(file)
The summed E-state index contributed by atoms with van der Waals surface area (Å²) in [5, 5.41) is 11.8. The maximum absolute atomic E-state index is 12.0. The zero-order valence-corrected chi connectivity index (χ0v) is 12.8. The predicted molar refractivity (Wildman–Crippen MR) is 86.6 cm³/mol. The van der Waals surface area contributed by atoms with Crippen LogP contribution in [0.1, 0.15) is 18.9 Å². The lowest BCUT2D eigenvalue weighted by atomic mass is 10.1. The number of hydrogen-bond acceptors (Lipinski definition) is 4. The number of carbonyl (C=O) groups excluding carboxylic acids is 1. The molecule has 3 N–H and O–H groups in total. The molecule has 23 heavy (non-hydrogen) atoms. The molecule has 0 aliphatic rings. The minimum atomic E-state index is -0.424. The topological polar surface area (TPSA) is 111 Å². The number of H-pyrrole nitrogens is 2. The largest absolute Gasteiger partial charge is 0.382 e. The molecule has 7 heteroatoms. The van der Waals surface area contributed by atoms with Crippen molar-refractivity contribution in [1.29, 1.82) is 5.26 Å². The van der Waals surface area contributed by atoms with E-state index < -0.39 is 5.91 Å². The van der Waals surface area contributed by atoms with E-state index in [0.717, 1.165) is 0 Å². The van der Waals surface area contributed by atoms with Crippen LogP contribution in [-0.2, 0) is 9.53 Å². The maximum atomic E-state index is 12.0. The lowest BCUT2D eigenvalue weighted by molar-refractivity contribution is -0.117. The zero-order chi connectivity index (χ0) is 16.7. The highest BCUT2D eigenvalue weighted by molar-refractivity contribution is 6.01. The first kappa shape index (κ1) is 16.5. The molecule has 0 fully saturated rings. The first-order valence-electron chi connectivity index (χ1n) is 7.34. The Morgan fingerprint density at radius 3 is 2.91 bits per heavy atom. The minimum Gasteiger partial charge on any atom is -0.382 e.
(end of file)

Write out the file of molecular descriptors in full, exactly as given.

The summed E-state index contributed by atoms with van der Waals surface area (Å²) in [5, 5.41) is 11.8. The maximum absolute atomic E-state index is 12.0. The zero-order valence-corrected chi connectivity index (χ0v) is 12.8. The predicted molar refractivity (Wildman–Crippen MR) is 86.6 cm³/mol. The van der Waals surface area contributed by atoms with Crippen LogP contribution in [0.1, 0.15) is 18.9 Å². The lowest BCUT2D eigenvalue weighted by atomic mass is 10.1. The number of hydrogen-bond acceptors (Lipinski definition) is 4. The number of carbonyl (C=O) groups excluding carboxylic acids is 1. The molecule has 3 N–H and O–H groups in total. The molecule has 23 heavy (non-hydrogen) atoms. The molecule has 0 aliphatic rings. The minimum atomic E-state index is -0.424. The topological polar surface area (TPSA) is 111 Å². The number of H-pyrrole nitrogens is 2. The largest absolute Gasteiger partial charge is 0.382 e. The molecule has 7 heteroatoms. The van der Waals surface area contributed by atoms with Crippen molar-refractivity contribution in [1.29, 1.82) is 5.26 Å². The van der Waals surface area contributed by atoms with E-state index < -0.39 is 5.91 Å². The van der Waals surface area contributed by atoms with E-state index in [0.717, 1.165) is 0 Å². The van der Waals surface area contributed by atoms with Crippen LogP contribution in [-0.2, 0) is 9.53 Å². The maximum atomic E-state index is 12.0. The lowest BCUT2D eigenvalue weighted by molar-refractivity contribution is -0.117. The zero-order chi connectivity index (χ0) is 16.7. The highest BCUT2D eigenvalue weighted by molar-refractivity contribution is 6.01. The first kappa shape index (κ1) is 16.5. The molecule has 0 fully saturated rings. The first-order valence-electron chi connectivity index (χ1n) is 7.34. The Morgan fingerprint density at radius 3 is 2.91 bits per heavy atom. The minimum Gasteiger partial charge on any atom is -0.382 e.